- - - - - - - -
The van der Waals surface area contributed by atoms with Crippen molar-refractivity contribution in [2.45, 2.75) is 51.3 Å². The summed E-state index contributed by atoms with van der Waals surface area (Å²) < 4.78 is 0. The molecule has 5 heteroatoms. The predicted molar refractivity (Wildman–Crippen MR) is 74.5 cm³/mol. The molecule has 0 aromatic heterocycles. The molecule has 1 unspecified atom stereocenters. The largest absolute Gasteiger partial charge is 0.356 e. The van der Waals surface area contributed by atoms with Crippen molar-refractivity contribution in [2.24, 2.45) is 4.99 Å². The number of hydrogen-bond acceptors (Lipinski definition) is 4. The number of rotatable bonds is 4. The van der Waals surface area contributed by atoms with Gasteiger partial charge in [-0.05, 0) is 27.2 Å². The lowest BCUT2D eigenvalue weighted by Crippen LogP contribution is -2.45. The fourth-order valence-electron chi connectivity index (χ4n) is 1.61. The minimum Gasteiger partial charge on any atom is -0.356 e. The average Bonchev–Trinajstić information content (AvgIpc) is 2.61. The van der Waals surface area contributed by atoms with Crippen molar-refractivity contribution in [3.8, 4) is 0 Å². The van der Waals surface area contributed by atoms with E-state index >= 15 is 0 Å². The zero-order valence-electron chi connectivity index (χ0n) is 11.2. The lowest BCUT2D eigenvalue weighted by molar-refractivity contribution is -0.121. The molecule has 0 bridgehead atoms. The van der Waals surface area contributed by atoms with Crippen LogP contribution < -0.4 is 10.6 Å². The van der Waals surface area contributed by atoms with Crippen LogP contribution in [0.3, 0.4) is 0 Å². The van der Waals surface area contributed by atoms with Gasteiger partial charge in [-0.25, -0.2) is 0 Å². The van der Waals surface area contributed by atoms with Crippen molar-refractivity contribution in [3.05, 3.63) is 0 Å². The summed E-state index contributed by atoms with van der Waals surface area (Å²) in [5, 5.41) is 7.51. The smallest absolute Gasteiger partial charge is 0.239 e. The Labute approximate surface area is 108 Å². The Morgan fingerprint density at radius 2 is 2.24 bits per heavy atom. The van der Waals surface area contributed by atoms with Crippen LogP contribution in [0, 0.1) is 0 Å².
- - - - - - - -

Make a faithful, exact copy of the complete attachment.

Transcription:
The van der Waals surface area contributed by atoms with Crippen molar-refractivity contribution in [2.45, 2.75) is 51.3 Å². The summed E-state index contributed by atoms with van der Waals surface area (Å²) < 4.78 is 0. The molecule has 5 heteroatoms. The predicted molar refractivity (Wildman–Crippen MR) is 74.5 cm³/mol. The molecule has 0 aromatic heterocycles. The molecule has 1 unspecified atom stereocenters. The largest absolute Gasteiger partial charge is 0.356 e. The van der Waals surface area contributed by atoms with Crippen molar-refractivity contribution in [2.24, 2.45) is 4.99 Å². The number of hydrogen-bond acceptors (Lipinski definition) is 4. The number of rotatable bonds is 4. The van der Waals surface area contributed by atoms with Gasteiger partial charge in [-0.05, 0) is 27.2 Å². The lowest BCUT2D eigenvalue weighted by Crippen LogP contribution is -2.45. The fourth-order valence-electron chi connectivity index (χ4n) is 1.61. The minimum Gasteiger partial charge on any atom is -0.356 e. The average Bonchev–Trinajstić information content (AvgIpc) is 2.61. The van der Waals surface area contributed by atoms with Crippen molar-refractivity contribution in [3.8, 4) is 0 Å². The van der Waals surface area contributed by atoms with E-state index >= 15 is 0 Å². The zero-order valence-electron chi connectivity index (χ0n) is 11.2. The lowest BCUT2D eigenvalue weighted by molar-refractivity contribution is -0.121. The molecule has 0 bridgehead atoms. The van der Waals surface area contributed by atoms with Crippen LogP contribution < -0.4 is 10.6 Å². The van der Waals surface area contributed by atoms with Crippen LogP contribution in [0.3, 0.4) is 0 Å². The van der Waals surface area contributed by atoms with Gasteiger partial charge in [-0.25, -0.2) is 0 Å². The van der Waals surface area contributed by atoms with Crippen molar-refractivity contribution in [3.05, 3.63) is 0 Å². The summed E-state index contributed by atoms with van der Waals surface area (Å²) in [5, 5.41) is 7.51. The smallest absolute Gasteiger partial charge is 0.239 e. The Labute approximate surface area is 108 Å². The Morgan fingerprint density at radius 2 is 2.24 bits per heavy atom. The van der Waals surface area contributed by atoms with Crippen LogP contribution in [0, 0.1) is 0 Å².